(AFP) – Jan 9, 2008
JERUSALEM (AFP) — US President George W. Bush issued a new warning to regional archfoe Iran on Wednesday as he began a Middle East tour under the shadow of a weekend naval face-off between the two countries.
Bush threatened Iran with "serious consequences" if it attacked US warships, saying "all options" were on the table to protect US assets after Sunday's standoff in the strategic Strait of Hormuz.
Speaking in Jerusalem after talks with Israeli leaders, Bush also said that he remained convinced like them that Iran's nuclear programme made it a threat to world peace, despite a recent US intelligent report that said Tehran abandoned an atomic weapons drive in 2003.
"All options are on the table to protect our assets," Bush said when asked about the confrontation between US and Iranian vessels.
"We have made it clear publicly and they know our position and that is that there will be serious consequences if they attack our ships, pure and simple. My advice to them is don't do it."
Tehran and Washington have given sharply differing accounts of what transpired between their navies in the key waterway for world energy supplies, with an Iranian commander accusing the Pentagon of "clumsily" fabricating video footage claiming to show Iranian speedboats harassing US ships.
"The pictures that the Pentagon broadcast of the naval incident are file pictures and the voices have all been fabricated," the Fars news agency quoted a senior commander in the Revolutionary Guards as saying.
The Pentagon released a video and audio tape on Tuesday that it said confirmed US charges that Iranian speedboats swarmed around US warships in the Strait of Hormuz on Sunday and radioed a threat to blow them up.
"The voices and pictures broadcast by the Pentagon about the latest incident have been fabricated so clumsily that the pictures and voices in the video are not even synchronized," the Guards commander said.
"That fact that it is a fake is clear to all."
The Iranian accusation drew short shrift from the Pentagon which said it was "absurd and factually incorrect and reflects a lack of seriousness with which they take this serious incident."
The video, which the Pentagon said was taken from the bridge of the destroyer USS Hopper, showed boats approaching the warships at high speeds and racing around the Hopper, the USS Port Royal and the USS Ingraham.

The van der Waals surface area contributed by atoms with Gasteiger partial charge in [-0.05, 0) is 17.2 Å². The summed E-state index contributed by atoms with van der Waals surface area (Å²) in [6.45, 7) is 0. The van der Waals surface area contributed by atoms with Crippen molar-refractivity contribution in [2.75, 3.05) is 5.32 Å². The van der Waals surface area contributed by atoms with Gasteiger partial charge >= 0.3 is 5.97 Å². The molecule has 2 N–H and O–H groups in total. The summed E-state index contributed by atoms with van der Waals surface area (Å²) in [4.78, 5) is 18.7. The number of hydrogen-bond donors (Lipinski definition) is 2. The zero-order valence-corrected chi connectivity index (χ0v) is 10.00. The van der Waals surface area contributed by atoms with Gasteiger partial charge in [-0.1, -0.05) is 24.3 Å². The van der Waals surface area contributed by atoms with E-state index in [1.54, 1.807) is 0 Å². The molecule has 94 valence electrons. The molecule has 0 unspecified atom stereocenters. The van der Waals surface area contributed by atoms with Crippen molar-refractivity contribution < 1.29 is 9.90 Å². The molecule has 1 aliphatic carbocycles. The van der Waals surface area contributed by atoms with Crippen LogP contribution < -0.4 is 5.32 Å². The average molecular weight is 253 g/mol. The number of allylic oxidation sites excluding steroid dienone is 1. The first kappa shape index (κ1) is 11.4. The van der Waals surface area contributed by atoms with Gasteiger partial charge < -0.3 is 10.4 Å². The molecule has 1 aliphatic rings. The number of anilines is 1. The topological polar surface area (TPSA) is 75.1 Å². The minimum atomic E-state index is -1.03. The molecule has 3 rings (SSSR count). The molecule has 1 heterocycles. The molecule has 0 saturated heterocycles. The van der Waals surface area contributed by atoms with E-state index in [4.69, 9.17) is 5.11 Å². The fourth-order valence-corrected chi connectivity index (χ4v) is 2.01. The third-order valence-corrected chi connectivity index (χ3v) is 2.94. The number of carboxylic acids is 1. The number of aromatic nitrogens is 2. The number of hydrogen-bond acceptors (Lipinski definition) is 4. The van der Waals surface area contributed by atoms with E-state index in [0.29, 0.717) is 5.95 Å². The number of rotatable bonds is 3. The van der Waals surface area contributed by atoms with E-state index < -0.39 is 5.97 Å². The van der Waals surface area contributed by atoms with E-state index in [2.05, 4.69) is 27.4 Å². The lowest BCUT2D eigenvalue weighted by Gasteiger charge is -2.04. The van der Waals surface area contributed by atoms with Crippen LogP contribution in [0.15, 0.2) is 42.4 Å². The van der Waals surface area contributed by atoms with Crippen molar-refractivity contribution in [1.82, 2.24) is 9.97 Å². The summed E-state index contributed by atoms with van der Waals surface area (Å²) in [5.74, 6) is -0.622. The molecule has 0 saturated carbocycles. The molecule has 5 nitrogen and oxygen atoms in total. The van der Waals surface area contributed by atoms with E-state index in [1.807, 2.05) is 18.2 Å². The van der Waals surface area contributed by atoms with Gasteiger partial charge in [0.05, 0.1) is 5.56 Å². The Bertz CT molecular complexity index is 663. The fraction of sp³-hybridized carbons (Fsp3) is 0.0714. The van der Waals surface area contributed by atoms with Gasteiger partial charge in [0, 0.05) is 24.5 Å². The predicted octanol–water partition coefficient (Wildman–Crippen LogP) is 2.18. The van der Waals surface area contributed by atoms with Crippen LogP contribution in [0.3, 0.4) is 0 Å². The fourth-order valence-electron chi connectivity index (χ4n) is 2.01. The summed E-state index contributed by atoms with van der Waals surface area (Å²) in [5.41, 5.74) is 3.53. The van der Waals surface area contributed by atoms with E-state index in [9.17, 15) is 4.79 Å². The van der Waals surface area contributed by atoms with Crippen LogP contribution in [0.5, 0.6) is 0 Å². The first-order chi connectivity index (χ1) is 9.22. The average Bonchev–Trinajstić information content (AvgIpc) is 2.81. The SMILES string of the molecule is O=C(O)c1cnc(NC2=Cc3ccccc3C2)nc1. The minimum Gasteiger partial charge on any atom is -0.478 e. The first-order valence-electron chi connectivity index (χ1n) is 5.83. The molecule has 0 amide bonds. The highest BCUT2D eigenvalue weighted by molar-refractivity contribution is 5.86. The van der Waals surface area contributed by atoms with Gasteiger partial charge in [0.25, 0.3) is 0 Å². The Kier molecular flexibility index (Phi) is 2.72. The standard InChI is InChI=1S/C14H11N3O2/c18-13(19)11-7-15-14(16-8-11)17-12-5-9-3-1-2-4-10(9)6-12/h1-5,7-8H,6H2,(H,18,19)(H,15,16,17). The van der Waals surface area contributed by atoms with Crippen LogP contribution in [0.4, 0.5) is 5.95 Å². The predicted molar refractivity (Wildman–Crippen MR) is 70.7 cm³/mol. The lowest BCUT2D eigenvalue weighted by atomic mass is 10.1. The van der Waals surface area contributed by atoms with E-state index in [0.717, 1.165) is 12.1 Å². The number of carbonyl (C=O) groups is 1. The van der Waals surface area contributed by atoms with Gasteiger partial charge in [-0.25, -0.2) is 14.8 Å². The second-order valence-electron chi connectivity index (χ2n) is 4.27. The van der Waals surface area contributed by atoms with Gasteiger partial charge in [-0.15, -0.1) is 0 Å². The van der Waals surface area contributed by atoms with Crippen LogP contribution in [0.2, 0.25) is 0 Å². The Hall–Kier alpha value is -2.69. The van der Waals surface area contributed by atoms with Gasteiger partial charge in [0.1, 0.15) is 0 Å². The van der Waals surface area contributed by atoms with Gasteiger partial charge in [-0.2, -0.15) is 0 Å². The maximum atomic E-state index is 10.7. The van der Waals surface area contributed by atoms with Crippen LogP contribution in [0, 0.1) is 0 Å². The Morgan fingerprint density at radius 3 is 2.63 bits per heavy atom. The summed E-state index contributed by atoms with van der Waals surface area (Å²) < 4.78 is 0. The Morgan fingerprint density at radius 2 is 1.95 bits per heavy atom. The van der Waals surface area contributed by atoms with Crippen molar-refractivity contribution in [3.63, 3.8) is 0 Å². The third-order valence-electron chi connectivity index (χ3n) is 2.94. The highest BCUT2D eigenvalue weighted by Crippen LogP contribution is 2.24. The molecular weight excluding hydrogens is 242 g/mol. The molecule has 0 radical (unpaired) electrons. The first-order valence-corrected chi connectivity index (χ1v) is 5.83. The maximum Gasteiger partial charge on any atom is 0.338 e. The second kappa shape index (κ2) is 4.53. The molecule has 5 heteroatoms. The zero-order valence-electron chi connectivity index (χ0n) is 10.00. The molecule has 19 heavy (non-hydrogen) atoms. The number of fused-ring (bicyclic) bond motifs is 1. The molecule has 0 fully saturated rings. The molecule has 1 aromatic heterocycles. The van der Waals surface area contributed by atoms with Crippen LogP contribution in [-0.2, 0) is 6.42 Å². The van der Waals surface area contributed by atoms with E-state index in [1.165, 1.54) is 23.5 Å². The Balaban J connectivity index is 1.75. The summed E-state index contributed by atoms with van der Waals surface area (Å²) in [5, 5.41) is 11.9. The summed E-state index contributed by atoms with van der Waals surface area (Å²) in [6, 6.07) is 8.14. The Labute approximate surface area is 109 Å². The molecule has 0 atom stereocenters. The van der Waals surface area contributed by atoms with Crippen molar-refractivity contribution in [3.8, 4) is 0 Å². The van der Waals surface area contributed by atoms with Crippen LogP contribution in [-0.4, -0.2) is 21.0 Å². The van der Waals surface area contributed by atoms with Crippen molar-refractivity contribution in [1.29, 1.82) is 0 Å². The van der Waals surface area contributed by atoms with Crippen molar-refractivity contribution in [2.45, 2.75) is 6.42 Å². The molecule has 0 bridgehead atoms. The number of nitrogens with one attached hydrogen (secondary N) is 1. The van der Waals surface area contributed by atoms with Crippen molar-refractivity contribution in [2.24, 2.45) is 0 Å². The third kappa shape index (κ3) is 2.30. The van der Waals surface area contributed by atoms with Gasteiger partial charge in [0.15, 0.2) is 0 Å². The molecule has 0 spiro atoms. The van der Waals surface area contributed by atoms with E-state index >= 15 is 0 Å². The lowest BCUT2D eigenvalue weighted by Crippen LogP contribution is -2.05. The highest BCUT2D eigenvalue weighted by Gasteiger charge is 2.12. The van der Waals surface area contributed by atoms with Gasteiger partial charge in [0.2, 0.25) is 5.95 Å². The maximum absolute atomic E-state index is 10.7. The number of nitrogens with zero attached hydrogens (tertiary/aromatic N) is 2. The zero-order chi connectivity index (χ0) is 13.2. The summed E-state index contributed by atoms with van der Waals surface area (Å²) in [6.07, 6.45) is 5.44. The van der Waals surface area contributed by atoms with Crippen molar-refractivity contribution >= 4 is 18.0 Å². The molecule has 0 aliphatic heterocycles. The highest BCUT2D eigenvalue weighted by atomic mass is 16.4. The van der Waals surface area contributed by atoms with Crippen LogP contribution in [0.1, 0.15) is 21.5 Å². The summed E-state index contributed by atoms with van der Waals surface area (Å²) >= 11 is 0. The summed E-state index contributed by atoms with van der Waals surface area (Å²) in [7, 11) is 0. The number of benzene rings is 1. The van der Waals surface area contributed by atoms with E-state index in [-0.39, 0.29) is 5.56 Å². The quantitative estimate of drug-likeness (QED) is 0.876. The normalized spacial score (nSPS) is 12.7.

A man's voice is heard in an audio recording speaking in English amid a sailor's urgent warnings to stay clear of the ship.
"I am coming to you... You will explode in a few minutes," the voice is heard to say.
Iranian officials had already dismissed the US version of the incident as anti-Iran propaganda ahead of Bush's visit to the Middle East, saying what happened was an everyday occurrence.
The Revolutionary Guards, Iran's elite military unit, has said that its naval forces merely identified the US vessels before both sides went on their way without any disturbance.
The war of words has been music to the ears of Israeli leaders who regard Iran as their main enemy after repeated calls from President Mahmoud Ahmadinejad for the Jewish state to be wiped off the map.
"We take your advice to not underestimate the Iranian threat. Iran should not underestimate our resolve for self defence," said Israeli President Shimon Peres as he welcomed Bush.
Israel had been dismayed by the new US intelligence assessment released early last month which concluded that Washington's allegations about Tehran's atomic goals had been overblown for at least two years.
The report -- the consensus view of all 16 spy agencies -- dealt a blow to US and Israeli calls for the UN Security Council to impose a third set of sanctions over Iran's failure to heed ultimatums to suspend uranium enrichment.
But after talks with Israeli Prime Minister Ehud Olmert, Bush took his distance from the assessment.
"Iran was a threat, Iran is a threat and Iran will be threat to world peace if the international community does not come together and prevent that nation from the development of the know-how to build a nuclear weapon," he said.
"A country that once had a secret programme can easily restart a secret programme," he added.
Israel is widely considered the Middle East's sole if undeclared nuclear power and its leaders have made preventing Iran acquiring an atomic bomb their top strategic priority.
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